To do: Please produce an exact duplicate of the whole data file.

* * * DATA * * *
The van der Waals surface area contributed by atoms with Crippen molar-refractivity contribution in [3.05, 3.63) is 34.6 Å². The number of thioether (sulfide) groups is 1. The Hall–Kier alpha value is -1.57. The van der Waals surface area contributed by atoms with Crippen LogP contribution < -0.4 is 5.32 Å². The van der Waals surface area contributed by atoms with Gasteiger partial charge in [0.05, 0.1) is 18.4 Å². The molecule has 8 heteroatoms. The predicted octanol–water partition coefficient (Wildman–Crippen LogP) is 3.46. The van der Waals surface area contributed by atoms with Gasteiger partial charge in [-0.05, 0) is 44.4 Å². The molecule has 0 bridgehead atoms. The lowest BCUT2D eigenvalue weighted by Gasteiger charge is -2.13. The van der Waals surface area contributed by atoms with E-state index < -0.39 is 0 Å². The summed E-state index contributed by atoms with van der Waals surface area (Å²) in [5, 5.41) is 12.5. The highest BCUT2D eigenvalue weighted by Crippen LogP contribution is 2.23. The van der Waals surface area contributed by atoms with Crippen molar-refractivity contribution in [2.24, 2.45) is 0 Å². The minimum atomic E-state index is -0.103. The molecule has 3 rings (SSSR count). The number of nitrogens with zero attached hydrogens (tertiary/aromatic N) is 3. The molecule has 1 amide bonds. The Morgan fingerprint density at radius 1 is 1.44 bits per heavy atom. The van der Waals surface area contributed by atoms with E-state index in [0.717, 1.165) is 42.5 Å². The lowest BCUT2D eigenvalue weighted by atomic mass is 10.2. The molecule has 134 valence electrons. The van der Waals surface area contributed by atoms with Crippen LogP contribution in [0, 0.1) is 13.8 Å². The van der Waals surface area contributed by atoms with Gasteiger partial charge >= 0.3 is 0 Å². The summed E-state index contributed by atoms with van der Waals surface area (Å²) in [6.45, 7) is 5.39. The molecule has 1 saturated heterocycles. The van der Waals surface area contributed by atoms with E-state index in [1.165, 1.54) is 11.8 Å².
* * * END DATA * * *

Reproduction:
The van der Waals surface area contributed by atoms with Crippen molar-refractivity contribution in [3.05, 3.63) is 34.6 Å². The number of thioether (sulfide) groups is 1. The Hall–Kier alpha value is -1.57. The van der Waals surface area contributed by atoms with Crippen LogP contribution < -0.4 is 5.32 Å². The van der Waals surface area contributed by atoms with Gasteiger partial charge in [0.05, 0.1) is 18.4 Å². The molecule has 8 heteroatoms. The predicted octanol–water partition coefficient (Wildman–Crippen LogP) is 3.46. The van der Waals surface area contributed by atoms with Gasteiger partial charge in [-0.05, 0) is 44.4 Å². The molecule has 0 bridgehead atoms. The lowest BCUT2D eigenvalue weighted by Gasteiger charge is -2.13. The van der Waals surface area contributed by atoms with E-state index < -0.39 is 0 Å². The summed E-state index contributed by atoms with van der Waals surface area (Å²) in [5, 5.41) is 12.5. The highest BCUT2D eigenvalue weighted by Crippen LogP contribution is 2.23. The van der Waals surface area contributed by atoms with Crippen molar-refractivity contribution in [2.24, 2.45) is 0 Å². The minimum atomic E-state index is -0.103. The molecule has 3 rings (SSSR count). The number of nitrogens with zero attached hydrogens (tertiary/aromatic N) is 3. The molecule has 1 amide bonds. The Morgan fingerprint density at radius 1 is 1.44 bits per heavy atom. The van der Waals surface area contributed by atoms with E-state index in [0.717, 1.165) is 42.5 Å². The lowest BCUT2D eigenvalue weighted by atomic mass is 10.2. The molecule has 134 valence electrons. The van der Waals surface area contributed by atoms with Crippen LogP contribution in [0, 0.1) is 13.8 Å². The van der Waals surface area contributed by atoms with Gasteiger partial charge >= 0.3 is 0 Å². The summed E-state index contributed by atoms with van der Waals surface area (Å²) in [6.45, 7) is 5.39. The molecule has 1 saturated heterocycles. The van der Waals surface area contributed by atoms with E-state index in [1.165, 1.54) is 11.8 Å².